UN leader in Oslo, ‘listens to critics’

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UN Secretary General Ban Ki-moon was back in Oslo on Monday as part of a Nordic tour that, in Norway, included the launch of a new energy accessibility initiative, a session on financing climate measures and a tribute to the late explorer and humanitarian Fridtjof Nansen. Ban also told an Oslo-based newspaper before he left New York that he’s listening to “constructive criticism” of his leadership style.

UN Secretary General Ban Ki-moon was back in Oslo on Monday, and another energy conference was on the agenda. PHOTO: Trond Viken/Utenriksdepartementet

“I am very pleased that the secretary general of the United Nations, Mr Ban Ki-moon, is with us here today,” Prime Minister Jens Stoltenberg said when opening a conference entitled “Energy for all: Financing access for the poor.” “We share a deep sense of urgency.”

Stoltenberg noted how his government and the International Energy Agency had invited partners “from all over the world” to take part in a “new initiative to provide energy for all and about how to finance it.” The conference was attended by Stoltenberg’s partner in trying to finance climate measures, Ethiopian Prime Minister Meles Zenawi, and Kenyan Prime Minister Railo Odinga in addition to Ban, with Crown Prince Haakon also in the audience along with ministers from 20 countries.

Prime Minister Jens Stoltenberg has been working on climate issues with the UN for years. PHOTO: Trond Viken/Utenriksdepartementet

The goal, according to Stoltenberg, is to provide affordable energy to the roughly 1.3 billion people in the world who still don’t have electricity and the 2.7 billion without safe and clean cooking fuel. Stoltenberg urges putting a price on carbon to reduce carbon emissions, raise revenue for climate action and promote the development of sustainable and clean energy sources. “Today we’re launching Energy+, an international energy and climate initiative (external link) for access to energy services, renewable energy and low carbon development,” Stoltenberg said, adding that it should demonstrate “how we can mobilize private capital. Through smart use of public funds and attractive policy framework we can attract private investment.” The program involves increased development of renewable energy and energy efficiency in developing countries.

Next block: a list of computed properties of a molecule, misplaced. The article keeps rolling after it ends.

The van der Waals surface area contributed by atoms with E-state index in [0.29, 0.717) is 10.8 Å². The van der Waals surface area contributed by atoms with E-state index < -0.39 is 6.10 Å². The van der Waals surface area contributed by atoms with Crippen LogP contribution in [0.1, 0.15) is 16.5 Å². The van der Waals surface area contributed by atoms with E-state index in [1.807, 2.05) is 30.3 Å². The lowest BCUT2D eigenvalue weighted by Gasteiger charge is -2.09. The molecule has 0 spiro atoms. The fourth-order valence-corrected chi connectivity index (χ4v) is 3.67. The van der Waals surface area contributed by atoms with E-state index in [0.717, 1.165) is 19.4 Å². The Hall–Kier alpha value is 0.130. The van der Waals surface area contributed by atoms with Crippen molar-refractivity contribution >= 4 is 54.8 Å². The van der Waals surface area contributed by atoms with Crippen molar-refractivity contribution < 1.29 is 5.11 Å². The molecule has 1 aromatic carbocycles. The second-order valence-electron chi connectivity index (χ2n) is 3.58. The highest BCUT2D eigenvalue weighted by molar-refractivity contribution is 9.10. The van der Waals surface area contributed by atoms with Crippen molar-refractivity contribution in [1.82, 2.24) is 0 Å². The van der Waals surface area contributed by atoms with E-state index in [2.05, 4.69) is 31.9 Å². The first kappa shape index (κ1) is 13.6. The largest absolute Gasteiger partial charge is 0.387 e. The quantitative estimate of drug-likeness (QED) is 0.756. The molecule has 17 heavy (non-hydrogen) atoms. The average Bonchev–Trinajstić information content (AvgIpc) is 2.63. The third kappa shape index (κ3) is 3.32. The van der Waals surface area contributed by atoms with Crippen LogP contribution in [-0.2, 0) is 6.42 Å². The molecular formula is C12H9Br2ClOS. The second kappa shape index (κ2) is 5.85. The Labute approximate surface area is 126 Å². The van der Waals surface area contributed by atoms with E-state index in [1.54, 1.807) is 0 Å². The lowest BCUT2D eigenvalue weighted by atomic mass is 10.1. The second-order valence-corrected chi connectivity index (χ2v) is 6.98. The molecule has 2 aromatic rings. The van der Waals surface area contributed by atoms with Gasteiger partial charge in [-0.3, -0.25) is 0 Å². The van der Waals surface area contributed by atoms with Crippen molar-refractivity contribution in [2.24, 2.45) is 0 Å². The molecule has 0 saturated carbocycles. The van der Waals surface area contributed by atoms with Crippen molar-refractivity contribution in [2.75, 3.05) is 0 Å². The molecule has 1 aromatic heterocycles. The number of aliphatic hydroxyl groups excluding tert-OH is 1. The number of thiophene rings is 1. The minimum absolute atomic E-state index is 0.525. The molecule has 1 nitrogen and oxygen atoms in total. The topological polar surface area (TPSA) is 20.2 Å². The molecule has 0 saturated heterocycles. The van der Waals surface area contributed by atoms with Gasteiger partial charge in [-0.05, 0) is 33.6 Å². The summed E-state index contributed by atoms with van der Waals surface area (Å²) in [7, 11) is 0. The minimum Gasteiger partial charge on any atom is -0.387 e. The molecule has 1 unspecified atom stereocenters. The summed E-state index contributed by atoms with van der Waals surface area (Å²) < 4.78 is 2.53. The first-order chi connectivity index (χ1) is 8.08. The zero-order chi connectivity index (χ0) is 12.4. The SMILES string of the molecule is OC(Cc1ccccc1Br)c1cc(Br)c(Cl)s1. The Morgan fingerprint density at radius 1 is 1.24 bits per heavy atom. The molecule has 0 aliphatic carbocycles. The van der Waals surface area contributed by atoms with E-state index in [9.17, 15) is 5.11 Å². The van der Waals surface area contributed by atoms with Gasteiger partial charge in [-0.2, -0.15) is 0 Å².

Ban said he welcomed the initiative and had a bilateral talk with Stoltenberg before lunch at the prime minister’s residence with Meles, Odinga and Iraq’s deputy prime minister. Ban has been in Oslo several times before, most notably, perhaps, in 2009 when he arrived just after a Norwegian diplomat’s highly critical report on his leadership style had been leaked to newspaper Aftenposten. Norway’s ambassador to the UN, Mona Juul, had claimed Ban was difficult to cooperate with and prone to temper tantrums. He’s also been a target of criticism from, among others, a top Swedish official at the UN, Inga-Britt Ahlenius.

Ban told Aftenposten over the weekend that he was open to constructive criticism, because it “can make my work better,” but noted that there is no such thing as a universal leadership style. Some of the criticism put forward, he said, ” is fair, some is unfair,” adding that all leaders are subject to criticism. Still, he stressed, 193 member nations of the UN have re-elected him.

The member countries can’t all be wrong in unanimously re-electing him to a new period, he said. “I will continue to be open to criticism and constructive ideas,” he told Aftenposten. His Nordic tour this week is in part a recognition of the countries like Norway that are major contributors to the UN and political allies in a variety of areas including climate issues, the recent Libyan military action, the Middle East and the state of the global economy.

Views and News from Norway/Nina Berglund
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